Cape Malay recipes/ Ramadhan recipes/ Tea time treats

Cardamom bollas with saffron syrup

Cardamom bollas with saffron syrup


During one of my first Ramadhan’s in Dubai, when I had none of my recipes with me, I went online to find anything that would make it feel more like Ramadhan at home.

With some assistance from sheikh Google I came upon the website of a Cape Town cooking instructor that had a recipe for Buttermilk bollas. You can find the original recipe here.

From the very first batch that I fried off, I knew this was the perfect bolla recipe. The texture is light and airy and the bollas are perfectly rounded every time. As I am wont to do, the recipe has been adapted to my own style of baking and the method varies slightly from the original.

The original recipe says to let the dough stand for at least 30 minutes before frying. I do not like the texture when it is left that long and would recommend that it be fried within 10 minutes.

For this version I have halved the original recipe, decreased the vanilla extract and added fine cardamom to the dough mixture. It tastes perfectly delicious with one teaspoon of vanilla extract, if you do not like cardamom.

Cardamom bollas with saffron syrup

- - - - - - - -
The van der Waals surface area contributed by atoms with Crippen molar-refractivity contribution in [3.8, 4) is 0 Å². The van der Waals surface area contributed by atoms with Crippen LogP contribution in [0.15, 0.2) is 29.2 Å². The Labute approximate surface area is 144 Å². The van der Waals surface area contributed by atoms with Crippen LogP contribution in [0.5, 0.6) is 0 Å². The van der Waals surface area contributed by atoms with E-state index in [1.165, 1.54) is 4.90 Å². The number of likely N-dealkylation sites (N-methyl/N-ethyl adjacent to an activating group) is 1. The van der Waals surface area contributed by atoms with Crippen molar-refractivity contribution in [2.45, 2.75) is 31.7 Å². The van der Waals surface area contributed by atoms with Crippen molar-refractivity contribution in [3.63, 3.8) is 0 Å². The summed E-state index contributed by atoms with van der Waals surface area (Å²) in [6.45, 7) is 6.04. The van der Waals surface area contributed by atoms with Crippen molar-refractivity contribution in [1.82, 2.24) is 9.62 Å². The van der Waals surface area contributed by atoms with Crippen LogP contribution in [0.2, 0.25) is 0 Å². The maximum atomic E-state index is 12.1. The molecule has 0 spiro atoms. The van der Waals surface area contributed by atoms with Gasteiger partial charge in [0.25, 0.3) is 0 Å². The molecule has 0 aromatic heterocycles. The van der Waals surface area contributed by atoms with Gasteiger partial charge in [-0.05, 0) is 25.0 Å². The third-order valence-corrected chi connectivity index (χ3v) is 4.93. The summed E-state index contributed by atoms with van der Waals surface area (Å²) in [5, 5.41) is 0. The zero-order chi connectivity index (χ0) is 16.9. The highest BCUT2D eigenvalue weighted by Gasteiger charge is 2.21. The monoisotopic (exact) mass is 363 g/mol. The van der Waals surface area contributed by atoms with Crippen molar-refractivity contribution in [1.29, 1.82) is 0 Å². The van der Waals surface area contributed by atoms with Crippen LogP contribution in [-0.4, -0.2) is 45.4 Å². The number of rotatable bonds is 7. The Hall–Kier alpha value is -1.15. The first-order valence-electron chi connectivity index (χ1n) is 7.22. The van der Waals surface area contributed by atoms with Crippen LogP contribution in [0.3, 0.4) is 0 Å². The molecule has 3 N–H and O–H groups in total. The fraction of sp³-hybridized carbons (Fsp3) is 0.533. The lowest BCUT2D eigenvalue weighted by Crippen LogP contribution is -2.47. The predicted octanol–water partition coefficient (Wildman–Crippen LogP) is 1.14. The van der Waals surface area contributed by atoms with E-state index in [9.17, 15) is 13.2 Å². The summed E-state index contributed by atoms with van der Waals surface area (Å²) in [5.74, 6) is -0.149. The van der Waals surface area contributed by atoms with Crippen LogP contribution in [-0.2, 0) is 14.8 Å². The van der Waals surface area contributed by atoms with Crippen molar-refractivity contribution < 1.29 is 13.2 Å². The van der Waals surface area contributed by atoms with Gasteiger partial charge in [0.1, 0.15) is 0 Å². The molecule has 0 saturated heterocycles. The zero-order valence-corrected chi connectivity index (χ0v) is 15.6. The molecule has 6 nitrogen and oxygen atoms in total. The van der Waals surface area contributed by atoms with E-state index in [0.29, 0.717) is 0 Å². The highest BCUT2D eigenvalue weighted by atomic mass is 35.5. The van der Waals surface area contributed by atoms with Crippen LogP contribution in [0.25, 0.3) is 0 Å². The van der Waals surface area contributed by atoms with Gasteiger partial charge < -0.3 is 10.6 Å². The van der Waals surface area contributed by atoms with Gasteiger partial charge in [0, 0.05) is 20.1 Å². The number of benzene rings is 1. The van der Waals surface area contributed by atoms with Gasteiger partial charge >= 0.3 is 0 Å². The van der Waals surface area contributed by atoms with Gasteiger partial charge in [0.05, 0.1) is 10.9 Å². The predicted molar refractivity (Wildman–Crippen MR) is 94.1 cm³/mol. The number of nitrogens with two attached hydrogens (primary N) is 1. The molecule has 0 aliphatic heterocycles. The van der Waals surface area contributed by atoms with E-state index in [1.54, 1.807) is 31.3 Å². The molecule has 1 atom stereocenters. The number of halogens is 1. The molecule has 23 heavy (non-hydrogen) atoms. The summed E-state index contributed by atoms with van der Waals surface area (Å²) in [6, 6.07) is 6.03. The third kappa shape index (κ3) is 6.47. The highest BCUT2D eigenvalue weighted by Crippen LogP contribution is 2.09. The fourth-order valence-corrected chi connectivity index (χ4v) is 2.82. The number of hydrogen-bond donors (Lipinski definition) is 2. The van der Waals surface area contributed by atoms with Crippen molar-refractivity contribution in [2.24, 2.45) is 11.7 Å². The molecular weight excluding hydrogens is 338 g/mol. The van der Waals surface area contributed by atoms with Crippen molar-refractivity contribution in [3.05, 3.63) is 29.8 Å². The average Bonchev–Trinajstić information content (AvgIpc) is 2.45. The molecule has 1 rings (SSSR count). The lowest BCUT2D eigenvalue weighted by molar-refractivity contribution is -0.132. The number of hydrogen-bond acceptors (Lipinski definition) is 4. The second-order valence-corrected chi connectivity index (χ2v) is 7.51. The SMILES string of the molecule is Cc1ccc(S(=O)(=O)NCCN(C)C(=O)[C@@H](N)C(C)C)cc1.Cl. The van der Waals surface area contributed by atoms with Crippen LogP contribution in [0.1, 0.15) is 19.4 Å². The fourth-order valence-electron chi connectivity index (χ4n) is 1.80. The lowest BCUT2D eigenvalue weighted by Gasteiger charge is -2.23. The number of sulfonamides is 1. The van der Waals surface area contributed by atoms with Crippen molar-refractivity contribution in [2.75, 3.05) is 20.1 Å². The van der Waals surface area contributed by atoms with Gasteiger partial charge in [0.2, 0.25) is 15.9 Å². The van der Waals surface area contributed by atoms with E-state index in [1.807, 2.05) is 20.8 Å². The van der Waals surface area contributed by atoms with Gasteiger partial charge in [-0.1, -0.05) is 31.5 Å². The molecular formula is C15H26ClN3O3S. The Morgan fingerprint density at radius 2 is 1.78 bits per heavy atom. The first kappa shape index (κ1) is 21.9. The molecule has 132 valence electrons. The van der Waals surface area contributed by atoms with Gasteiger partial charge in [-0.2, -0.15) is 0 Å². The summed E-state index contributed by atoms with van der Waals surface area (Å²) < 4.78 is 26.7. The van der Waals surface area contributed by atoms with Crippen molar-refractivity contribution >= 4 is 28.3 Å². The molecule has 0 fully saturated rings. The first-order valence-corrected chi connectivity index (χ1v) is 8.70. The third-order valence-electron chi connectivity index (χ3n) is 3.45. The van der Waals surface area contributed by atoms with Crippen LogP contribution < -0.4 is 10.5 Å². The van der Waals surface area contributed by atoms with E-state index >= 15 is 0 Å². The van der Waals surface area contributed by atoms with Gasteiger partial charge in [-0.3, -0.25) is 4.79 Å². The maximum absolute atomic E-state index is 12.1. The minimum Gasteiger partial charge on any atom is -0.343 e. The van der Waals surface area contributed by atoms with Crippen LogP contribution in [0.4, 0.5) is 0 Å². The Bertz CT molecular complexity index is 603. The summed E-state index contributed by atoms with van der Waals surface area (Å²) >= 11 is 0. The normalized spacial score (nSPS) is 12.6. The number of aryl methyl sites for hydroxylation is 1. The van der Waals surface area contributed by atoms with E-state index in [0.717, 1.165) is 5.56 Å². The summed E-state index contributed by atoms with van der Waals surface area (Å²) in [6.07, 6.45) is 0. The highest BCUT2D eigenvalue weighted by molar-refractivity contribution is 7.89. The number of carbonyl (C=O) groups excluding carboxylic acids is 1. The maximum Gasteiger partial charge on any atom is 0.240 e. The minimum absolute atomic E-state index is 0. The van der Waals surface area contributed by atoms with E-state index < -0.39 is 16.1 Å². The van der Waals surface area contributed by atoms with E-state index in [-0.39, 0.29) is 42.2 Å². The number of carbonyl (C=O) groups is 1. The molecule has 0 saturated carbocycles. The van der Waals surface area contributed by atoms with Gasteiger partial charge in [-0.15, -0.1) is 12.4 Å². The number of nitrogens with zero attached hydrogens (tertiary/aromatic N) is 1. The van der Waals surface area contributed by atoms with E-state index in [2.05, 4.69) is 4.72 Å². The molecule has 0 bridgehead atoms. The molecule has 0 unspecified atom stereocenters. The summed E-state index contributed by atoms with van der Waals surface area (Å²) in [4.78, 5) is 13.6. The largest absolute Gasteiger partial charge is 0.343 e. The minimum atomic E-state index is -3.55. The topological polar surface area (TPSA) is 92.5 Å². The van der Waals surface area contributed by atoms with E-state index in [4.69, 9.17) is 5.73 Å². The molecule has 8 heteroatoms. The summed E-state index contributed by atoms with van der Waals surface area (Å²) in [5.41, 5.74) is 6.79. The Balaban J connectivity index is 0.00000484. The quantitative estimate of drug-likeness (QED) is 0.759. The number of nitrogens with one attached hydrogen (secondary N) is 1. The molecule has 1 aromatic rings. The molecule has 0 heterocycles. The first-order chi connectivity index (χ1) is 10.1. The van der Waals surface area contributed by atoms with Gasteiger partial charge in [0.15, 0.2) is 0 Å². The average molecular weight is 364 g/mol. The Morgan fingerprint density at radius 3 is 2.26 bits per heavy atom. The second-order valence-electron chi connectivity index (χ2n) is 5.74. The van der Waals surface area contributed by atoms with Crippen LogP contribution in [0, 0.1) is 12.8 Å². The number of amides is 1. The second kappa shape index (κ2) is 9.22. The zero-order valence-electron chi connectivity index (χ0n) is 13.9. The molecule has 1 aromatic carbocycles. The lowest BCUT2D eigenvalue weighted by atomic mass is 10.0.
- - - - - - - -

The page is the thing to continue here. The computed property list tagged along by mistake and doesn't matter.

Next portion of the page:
Up close and personal

I have added saffron and orange blossom water to the syrup and sprinkled it with ground pistachios for color and texture. If you don’t have any of these, don’t fret, the syrup is fine with only the lemon juice and you may use fine coconut for sprinkling.

My Cardamom bollas with saffron syrup and orange blossom water is the perfect light doughnut to break the fast or have as a sweet treat with afternoon tea.

Cardamom bollas with saffron syrup

Tea for one

How to fry

Cardamom bollas

Cardamom bollas frying

Cardamom bollas

Cardamom bollas nearly there

Cardamom bollas in saffron syrup

Cardamom bollas in saffron syrup

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4.0 from 1 reviews
Cardamom bollas with saffron syrup
Prep time
Cook time
Total time
Light and airy doughnuts flavored with cardamom and dipped in a fragrant saffron and orange blossom syrup.
Recipe type: Tea time treats
Cuisine: Cape Malay
Serves: 30
  • 280 grams cake or fine sponge flour (approximately 2 cups or 500 ml)
  • 10 ml baking powder (approximately 2 teaspoons)
  • 5 ml fine cardamom (approximately 1 teaspoon)
  • 1ml salt
  • 67.5 grams fine granulated sugar (92.5 ml)
  • 1 egg
  • 92.5 ml oil (1/3 cup plus 1 tablespoon)
  • 250 ml buttermilk (approximately 1 cup)
  • 5 ml vanilla extract
  • Oil for deep frying (should be at least 5 cm deep)
  • 125 ml sliced pistachios ground or finely chopped
  • Syrup: 625 ml fine granulated sugar (2.5 cups)
  • 500 ml water (2 cups)
  • 10 stamens saffron
  • 5ml orange blossom water
  • 15ml fresh lemon juice
  • 5 ml butter
  1. Sift the flour, cardamom and baking powder together in a bowl with the salt and set aside.
  2. Whisk the eggs and sugar in a bowl until it has doubled in volume and the color has turned pale yellow.